Along with competent, engaged leadership, good management is fundamental to the successful operation of any shared interest community—and the basis of good management is in large part spelled out in the contract between the community and its manager. A thorough and complete contract outlining the expectations and responsibilities of the management firm makes everybody’s job easier. Board members, both existing and new, should know and understand what’s in their management contract and be prepared to make changes when community needs change or are not being met adequately.
Contracts are the basic building blocks of both our commercial and legal systems. They lay out the basic terms agreed upon by two or more parties that must be abided by and met to execute agreed-upon tasks. Whether we are talking about an agreement between a “widget” producer to supply parts to a “widget” user, or a management company to provide expertise, direction, and experience to a condo or co-op board, contracts lay out the details and provide the legal framework within which tasks are executed to the satisfaction of all parties.
“Generally,” says Kris Kasten, a partner at Chicago-based law firm Bartzen Rosenlund Kasten, “a contract between a community association manager or community association management firm and a community association should clearly state the services the community association manager or firm will provide as part of the management fee. The agreement should also clearly state what services will not be provided as part of the management fee, but upon request for an additional fee, and what that additional fee would be. Such a contract should also address risk through indemnity and insurance provisions, and clearly delineate termination rights.”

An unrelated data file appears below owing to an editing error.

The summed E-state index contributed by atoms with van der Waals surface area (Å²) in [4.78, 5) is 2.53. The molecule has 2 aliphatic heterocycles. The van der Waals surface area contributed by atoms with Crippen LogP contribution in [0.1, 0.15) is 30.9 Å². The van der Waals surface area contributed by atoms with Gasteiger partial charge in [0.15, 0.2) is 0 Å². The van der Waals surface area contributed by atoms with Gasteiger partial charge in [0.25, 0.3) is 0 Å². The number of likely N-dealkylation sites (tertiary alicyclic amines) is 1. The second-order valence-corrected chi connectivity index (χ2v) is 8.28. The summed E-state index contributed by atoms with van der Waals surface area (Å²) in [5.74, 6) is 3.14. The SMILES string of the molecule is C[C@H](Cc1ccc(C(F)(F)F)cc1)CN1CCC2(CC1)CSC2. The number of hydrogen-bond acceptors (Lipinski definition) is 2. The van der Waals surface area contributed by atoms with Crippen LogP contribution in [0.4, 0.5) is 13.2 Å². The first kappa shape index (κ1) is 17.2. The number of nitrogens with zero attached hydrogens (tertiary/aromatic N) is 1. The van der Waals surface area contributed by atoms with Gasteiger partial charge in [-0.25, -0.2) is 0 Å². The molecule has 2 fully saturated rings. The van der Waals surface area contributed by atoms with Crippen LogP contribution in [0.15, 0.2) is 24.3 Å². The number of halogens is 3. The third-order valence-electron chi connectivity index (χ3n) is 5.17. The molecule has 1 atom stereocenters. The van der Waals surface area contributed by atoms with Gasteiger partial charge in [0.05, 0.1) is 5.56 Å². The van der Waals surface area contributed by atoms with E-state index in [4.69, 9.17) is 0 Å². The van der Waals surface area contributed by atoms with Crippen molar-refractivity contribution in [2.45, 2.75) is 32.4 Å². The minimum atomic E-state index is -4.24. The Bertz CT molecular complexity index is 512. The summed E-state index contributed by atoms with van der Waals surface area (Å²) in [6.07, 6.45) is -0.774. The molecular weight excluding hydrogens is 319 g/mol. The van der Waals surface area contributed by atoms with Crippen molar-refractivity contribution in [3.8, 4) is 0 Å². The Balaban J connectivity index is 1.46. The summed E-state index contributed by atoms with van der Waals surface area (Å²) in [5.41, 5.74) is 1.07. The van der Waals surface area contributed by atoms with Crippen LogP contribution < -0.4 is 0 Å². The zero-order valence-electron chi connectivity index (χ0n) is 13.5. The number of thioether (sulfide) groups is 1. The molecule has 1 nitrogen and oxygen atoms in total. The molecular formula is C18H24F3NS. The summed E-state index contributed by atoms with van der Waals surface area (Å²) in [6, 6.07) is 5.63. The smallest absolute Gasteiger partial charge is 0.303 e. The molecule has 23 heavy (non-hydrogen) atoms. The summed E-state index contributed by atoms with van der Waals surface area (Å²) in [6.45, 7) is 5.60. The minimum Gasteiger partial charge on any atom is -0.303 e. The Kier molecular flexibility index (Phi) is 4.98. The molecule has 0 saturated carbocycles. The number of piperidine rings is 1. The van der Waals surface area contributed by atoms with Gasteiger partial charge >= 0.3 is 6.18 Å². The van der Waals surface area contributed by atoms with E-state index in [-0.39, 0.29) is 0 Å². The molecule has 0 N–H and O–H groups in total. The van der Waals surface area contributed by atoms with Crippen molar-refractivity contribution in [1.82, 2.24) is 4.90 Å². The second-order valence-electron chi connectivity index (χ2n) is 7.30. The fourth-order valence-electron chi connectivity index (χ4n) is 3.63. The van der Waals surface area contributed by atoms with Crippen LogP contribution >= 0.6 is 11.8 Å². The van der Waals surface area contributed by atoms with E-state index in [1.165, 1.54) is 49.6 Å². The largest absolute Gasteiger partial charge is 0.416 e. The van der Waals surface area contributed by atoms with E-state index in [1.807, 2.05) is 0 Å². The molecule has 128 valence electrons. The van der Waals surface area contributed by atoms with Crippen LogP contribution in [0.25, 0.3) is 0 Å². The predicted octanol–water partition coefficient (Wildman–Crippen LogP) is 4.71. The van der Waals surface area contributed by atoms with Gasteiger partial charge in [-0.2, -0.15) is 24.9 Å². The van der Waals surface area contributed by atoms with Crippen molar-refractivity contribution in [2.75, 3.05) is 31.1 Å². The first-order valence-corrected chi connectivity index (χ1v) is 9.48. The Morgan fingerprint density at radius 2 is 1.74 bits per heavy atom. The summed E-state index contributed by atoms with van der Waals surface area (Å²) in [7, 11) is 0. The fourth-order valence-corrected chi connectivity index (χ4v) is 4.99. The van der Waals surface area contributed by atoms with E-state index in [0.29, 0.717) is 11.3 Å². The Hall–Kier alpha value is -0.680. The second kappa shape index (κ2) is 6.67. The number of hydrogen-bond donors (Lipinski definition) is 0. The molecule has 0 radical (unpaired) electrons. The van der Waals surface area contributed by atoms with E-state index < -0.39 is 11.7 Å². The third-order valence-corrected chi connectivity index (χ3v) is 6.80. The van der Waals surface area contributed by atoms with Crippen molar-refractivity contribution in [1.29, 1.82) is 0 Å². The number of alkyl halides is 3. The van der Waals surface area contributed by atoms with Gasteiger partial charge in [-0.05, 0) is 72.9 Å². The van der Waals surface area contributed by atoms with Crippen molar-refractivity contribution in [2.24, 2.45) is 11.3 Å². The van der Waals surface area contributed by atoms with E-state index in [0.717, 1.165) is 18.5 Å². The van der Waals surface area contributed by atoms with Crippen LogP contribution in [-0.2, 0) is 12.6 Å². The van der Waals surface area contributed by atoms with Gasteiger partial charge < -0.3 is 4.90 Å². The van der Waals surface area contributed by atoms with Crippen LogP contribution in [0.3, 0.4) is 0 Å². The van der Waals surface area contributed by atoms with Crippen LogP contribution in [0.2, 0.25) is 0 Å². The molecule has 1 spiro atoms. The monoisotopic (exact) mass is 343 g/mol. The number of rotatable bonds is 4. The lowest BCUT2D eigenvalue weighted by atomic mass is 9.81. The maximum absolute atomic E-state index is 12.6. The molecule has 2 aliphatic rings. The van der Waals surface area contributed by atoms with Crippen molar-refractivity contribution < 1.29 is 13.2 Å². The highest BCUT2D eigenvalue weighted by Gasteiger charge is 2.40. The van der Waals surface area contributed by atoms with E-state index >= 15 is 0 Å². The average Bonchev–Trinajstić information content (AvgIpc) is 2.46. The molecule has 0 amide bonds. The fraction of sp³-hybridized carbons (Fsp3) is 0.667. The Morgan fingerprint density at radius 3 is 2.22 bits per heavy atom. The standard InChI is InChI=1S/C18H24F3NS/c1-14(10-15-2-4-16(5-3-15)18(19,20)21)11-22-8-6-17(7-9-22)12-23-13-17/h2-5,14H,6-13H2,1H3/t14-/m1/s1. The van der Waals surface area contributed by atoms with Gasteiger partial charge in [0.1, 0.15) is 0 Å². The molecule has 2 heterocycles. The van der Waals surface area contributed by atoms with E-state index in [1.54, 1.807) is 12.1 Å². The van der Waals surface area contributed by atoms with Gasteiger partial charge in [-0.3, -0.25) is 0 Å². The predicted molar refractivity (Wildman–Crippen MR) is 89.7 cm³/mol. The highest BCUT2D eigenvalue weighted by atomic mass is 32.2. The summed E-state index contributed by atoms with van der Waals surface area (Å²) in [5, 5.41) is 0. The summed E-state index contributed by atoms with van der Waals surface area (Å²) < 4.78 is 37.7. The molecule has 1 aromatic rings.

Additionally, according to Jeremy Kay, of counsel at Marcus, Errico, Emmer & Brooks, a law firm located in Braintree, Massachusetts, “any written contract is merely the memorialization of an agreement between the parties to it—in this context, between an association and a property manager. Therefore, any terms the two sides agree upon should be included in the writing. If the manager and the association disagree on some issue, they should either negotiate a compromise, or not contract to work together. If and when a contract is formed, the writing should clearly detail each side’s expectations, what each side expects to get out of the arrangement, and what they must do to get it.”
“Management contracts should be very detailed and very specific as to what the responsibilities and duties are, and in setting forth standards and compensation,” says Scott Piekarsky, a principal at Offit Kurman, a law firm located in Hackensack, New Jersey. “The terms and responsibilities laid out in the contract must be very comprehensive and robust. The top five items to be included are who are the parties, what will they do, what will it cost, what do we do if a problem arises, and the definition of their relationship.”